The Chattanooga Housing Authority is taking $200,000 less than it expected for the property that once housed Maurice Poss Homes.
However, housing officials said they're still glad to have a portion of the property sold.
"I'll take a million and be happy," said Chattanooga Housing Authority board Chairman Eddie Holmes.
CHA officials called a board meeting Monday after the appraisal price for the 10 acres, located between Interstate 24 and Howard School of Academics and Technology, came in at $960,000 instead of the original sale price of $1.2 million. CHA officials negotiated the sale price at $1 million.
And instead of selling the property to Landmark Asset Services Inc. as initially stated, housing officials sold the land to Vernon Place Investments LLC. CHA officials explained that Landmark Asset Services Inc. is the development entity for the property.
The former Maurice Poss Homes site has been an empty lot at least since May 2006, records show. The site once was home to about 500 people who lived in the 188 public housing units that stood there.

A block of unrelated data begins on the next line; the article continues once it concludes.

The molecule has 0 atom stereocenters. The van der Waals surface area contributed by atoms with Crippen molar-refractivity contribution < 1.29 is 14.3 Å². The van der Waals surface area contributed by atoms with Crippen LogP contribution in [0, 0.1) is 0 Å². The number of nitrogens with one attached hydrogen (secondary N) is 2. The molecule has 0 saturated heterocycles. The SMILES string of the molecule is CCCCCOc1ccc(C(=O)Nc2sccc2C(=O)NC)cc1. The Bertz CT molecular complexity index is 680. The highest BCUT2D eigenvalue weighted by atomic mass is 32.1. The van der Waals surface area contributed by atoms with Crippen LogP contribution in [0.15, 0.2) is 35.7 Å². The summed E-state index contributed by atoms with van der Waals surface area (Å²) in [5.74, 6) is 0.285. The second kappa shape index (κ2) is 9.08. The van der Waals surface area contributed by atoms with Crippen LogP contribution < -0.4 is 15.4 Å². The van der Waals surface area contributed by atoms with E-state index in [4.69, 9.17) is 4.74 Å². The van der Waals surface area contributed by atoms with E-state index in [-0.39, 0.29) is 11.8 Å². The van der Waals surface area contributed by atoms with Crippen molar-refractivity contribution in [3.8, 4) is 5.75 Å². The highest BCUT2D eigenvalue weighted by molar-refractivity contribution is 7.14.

Landmark Asset has applied for a tax-credit application and, if it's approved by the Tennessee Housing Development Agency, the developer plans to build 86 units of affordable housing on the site, CHA officials said.
It will be August or September before word comes down on whether the tax credits are approved, officials said.
Last week, local civil rights leader James Mapp and Howard school supporter Gerald Mason expressed objection to the sale, saying the land would be better used as the place for a stadium and track for Howard or used for market-rate housing instead of being the site for low-income housing again.
Mapp, who started a 26-year lawsuit that led to the desegregation of local schools, said having better housing and facilities near Howard would attract more whites and help diversify the school.
Richard Beeland, spokesman for Mayor Ron Littlefield, said he was happy to see the land being used.
"Affordable housing in the downtown area is something that we definitely need," Beeland said Monday. "It's a vacant lot right now, and it can be developed to be something better than that."